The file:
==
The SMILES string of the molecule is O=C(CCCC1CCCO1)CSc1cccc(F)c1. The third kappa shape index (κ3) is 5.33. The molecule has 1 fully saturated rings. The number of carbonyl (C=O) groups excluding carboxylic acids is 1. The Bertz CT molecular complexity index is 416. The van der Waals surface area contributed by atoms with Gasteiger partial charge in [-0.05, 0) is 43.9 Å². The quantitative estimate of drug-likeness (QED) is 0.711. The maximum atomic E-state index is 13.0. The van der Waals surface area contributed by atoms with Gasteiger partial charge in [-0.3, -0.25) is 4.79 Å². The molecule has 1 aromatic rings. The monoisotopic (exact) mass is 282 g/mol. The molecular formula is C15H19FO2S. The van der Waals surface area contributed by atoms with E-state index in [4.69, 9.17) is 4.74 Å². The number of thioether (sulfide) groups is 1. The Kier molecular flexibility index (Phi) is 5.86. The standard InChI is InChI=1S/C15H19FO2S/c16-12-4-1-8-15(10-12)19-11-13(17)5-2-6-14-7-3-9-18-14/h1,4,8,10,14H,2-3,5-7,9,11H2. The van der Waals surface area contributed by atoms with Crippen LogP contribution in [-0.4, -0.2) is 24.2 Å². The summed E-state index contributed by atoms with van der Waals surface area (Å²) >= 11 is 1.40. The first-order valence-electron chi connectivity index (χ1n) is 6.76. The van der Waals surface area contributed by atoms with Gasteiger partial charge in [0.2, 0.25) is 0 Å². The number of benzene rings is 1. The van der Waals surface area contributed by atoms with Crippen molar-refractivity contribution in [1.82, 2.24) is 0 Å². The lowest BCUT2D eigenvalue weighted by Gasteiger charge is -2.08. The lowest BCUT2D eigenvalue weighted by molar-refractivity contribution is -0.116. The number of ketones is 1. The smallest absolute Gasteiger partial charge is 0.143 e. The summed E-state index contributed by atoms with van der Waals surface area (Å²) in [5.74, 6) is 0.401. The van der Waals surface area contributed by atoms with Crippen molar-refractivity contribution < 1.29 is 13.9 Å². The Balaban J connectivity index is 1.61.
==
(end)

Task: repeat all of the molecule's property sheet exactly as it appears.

The SMILES string of the molecule is O=C(CCCC1CCCO1)CSc1cccc(F)c1. The third kappa shape index (κ3) is 5.33. The molecule has 1 fully saturated rings. The number of carbonyl (C=O) groups excluding carboxylic acids is 1. The Bertz CT molecular complexity index is 416. The van der Waals surface area contributed by atoms with Gasteiger partial charge in [-0.05, 0) is 43.9 Å². The quantitative estimate of drug-likeness (QED) is 0.711. The maximum atomic E-state index is 13.0. The van der Waals surface area contributed by atoms with Gasteiger partial charge in [-0.3, -0.25) is 4.79 Å². The molecule has 1 aromatic rings. The monoisotopic (exact) mass is 282 g/mol. The molecular formula is C15H19FO2S. The van der Waals surface area contributed by atoms with E-state index in [4.69, 9.17) is 4.74 Å². The number of thioether (sulfide) groups is 1. The Kier molecular flexibility index (Phi) is 5.86. The standard InChI is InChI=1S/C15H19FO2S/c16-12-4-1-8-15(10-12)19-11-13(17)5-2-6-14-7-3-9-18-14/h1,4,8,10,14H,2-3,5-7,9,11H2. The van der Waals surface area contributed by atoms with Crippen LogP contribution in [-0.4, -0.2) is 24.2 Å². The summed E-state index contributed by atoms with van der Waals surface area (Å²) >= 11 is 1.40. The first-order valence-electron chi connectivity index (χ1n) is 6.76. The van der Waals surface area contributed by atoms with Gasteiger partial charge in [0.2, 0.25) is 0 Å². The number of benzene rings is 1. The van der Waals surface area contributed by atoms with Crippen molar-refractivity contribution in [1.82, 2.24) is 0 Å². The lowest BCUT2D eigenvalue weighted by Gasteiger charge is -2.08. The lowest BCUT2D eigenvalue weighted by molar-refractivity contribution is -0.116. The number of ketones is 1. The smallest absolute Gasteiger partial charge is 0.143 e. The summed E-state index contributed by atoms with van der Waals surface area (Å²) in [5.74, 6) is 0.401. The van der Waals surface area contributed by atoms with Crippen molar-refractivity contribution < 1.29 is 13.9 Å². The Balaban J connectivity index is 1.61.